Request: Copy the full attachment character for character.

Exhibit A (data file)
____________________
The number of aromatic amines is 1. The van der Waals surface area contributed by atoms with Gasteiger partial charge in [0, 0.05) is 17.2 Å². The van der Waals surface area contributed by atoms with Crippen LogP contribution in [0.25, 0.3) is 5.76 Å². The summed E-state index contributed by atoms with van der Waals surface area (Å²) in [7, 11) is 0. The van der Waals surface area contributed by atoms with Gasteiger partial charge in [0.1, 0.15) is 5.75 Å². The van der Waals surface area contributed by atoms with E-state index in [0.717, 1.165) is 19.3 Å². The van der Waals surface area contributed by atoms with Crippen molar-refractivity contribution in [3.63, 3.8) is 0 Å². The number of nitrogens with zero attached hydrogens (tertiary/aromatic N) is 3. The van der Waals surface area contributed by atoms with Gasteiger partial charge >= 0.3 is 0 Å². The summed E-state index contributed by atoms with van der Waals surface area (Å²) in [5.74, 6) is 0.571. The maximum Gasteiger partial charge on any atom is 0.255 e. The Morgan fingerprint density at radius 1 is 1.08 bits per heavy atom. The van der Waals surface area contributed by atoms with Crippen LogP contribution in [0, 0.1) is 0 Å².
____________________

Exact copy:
The number of aromatic amines is 1. The van der Waals surface area contributed by atoms with Gasteiger partial charge in [0, 0.05) is 17.2 Å². The van der Waals surface area contributed by atoms with Crippen LogP contribution in [0.25, 0.3) is 5.76 Å². The summed E-state index contributed by atoms with van der Waals surface area (Å²) in [7, 11) is 0. The van der Waals surface area contributed by atoms with Gasteiger partial charge in [0.1, 0.15) is 5.75 Å². The van der Waals surface area contributed by atoms with E-state index in [0.717, 1.165) is 19.3 Å². The van der Waals surface area contributed by atoms with Crippen molar-refractivity contribution in [3.63, 3.8) is 0 Å². The number of nitrogens with zero attached hydrogens (tertiary/aromatic N) is 3. The van der Waals surface area contributed by atoms with Gasteiger partial charge >= 0.3 is 0 Å². The summed E-state index contributed by atoms with van der Waals surface area (Å²) in [5.74, 6) is 0.571. The maximum Gasteiger partial charge on any atom is 0.255 e. The Morgan fingerprint density at radius 1 is 1.08 bits per heavy atom. The van der Waals surface area contributed by atoms with Crippen LogP contribution in [0, 0.1) is 0 Å².